Adult ADHD: 5 Tips for Managing Technology So It Doesn’t Manage You
Technology for ADHD can be both a blessing and a curse. On the one hand, it helps adults with ADHD stay productive. After all, you can use technology to remind yourself of important appointments, meetings and deadlines. You can use technology to keep track of your tasks and help you structure your day.
On the other hand, technology can be incredibly distracting. ADHD coach and therapist Eric Tivers, LCSW, finds it to be a big challenge for his clients, who often don’t realize that it’s actually making things harder for them. They don’t “realize that every time they shift their attention, they’re killing their productivity and depleting finite resources of executive functioning.”
One of his clients runs three businesses and has two cell phones. He wants to be notified of everything all the time. But he’s constantly behind because of the overload of incoming information.
Technology is tempting because it’s stimulating. Social media messages, for instance, shift within seconds. “This feeds our stimulation-searching brain because of all the thousands of topics we can choose to read about, and because it is always changing,” said Terry Matlen, MSW, ACSW, a psychotherapist and ADHD coach who also has ADHD. “It’s immediate gratification, like an ice cream bar is to a toddler (and well, to many adults, as well).”
Managing technology isn’t easy for anyone. But with some good systems, it’s absolutely possible for adults with ADHD. Tivers and Matlen shared their suggestions below.
Track your tech use.
Tivers, who also has ADHD, always tells his clients that before they even attempt behavioral change, it’s vital to know where they stand. When it comes to technology, it’s important to know how you’re using your devices and for how long, he said. Because people with ADHD tend to be time blind. When they’re doing something fun, time flies. Forty-five minutes can feel like 15 minutes.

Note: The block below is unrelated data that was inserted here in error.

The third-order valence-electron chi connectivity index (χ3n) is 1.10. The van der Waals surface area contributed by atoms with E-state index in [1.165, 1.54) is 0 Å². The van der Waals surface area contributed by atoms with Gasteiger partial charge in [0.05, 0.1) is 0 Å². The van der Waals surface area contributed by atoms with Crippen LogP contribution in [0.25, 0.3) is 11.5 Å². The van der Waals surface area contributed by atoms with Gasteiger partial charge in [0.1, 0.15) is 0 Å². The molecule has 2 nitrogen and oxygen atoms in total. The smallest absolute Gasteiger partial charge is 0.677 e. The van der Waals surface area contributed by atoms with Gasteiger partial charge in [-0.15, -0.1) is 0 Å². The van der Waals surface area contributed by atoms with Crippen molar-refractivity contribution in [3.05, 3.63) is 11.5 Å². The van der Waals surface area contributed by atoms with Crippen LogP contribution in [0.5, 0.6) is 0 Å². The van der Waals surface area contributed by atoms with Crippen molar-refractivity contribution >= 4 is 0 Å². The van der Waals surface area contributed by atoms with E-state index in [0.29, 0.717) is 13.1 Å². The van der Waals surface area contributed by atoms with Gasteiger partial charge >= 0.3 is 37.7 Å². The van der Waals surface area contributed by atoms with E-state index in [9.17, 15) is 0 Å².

Instead of guessing, use an app that tracks your tech use. Matlen suggested RescueTime (which also alerts you when you’re spending too much time on your smartphone, blocks the internet and more).
Turn it off.
Unsurprisingly, it’s much easier to check your email or Facebook feed when your computer is on. It’s also much easier to play games and visit 10 different websites. That’s why it’s important to “get into the habit of turning off your devices, including your computer,” said Matlen, author of two books on ADHD, including The Queen of Distraction: How Women with ADHD Can Conquer Chaos, Find Focus and Get More Done. You can even set a reminder on your computer (or smartphone) to tell you when to shut down.
Designate check-in times.
Set specific times when you’ll check email and social media, Matlen said. This is by no means easy, but the more you do it, the more of a habit it’ll become.
Use apps effectively.
Like the above app, there are many others that help with self-regulation. Tivers referred to it as “outsourcing your willpower.” Instead of depleting your energy and attention on forcing yourself to stop or figuring out how you’re going to do that, you already have systems in place that make this automatic.
Matlen suggested these additional apps:
- Freedom blocks the internet.
- OFFTIME turns off notifications, calls and texts.
- AppDetox turns off your apps to give you a digital detox.
Get a time-blocking container.
This tip comes from Tivers, who leads the ADHD reWired Coaching & Accountability Group and hosts the podcast ADHD reWired. It’s a simple, tangible way of restricting your access to digital devices. Basically, you put your smartphone, tablet or anything else inside a clear container; and set the timer to lock the contents for a particular period of time. Here’s one such product.
It isn’t that technology is bad, and you’re bad or weak-willed for using it. Tivers noted that adults with ADHD can feel a lot of shame. You might feel embarrassed for doing something you “shouldn’t” be doing. But technology is stimulating by design, so it’s totally understandable that you’d want to use it—and use it often.
The key is to “find ways to incorporate [technology] into your daily life so [it doesn’t] interfere with your emotional and physical well-being.” And try to be patient and compassionate with yourself. ADHD makes getting things done harder. You’re no doubt doing the best you can.
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Tartakovsky, M. (2016). Adult ADHD: 5 Tips for Managing Technology So It Doesn’t Manage You. Psych Central. Retrieved on November 20, 2017, from https://psychcentral.com/blog/archives/2016/07/19/adult-adhd-5-tips-for-managing-technology-so-it-doesnt-manage-you/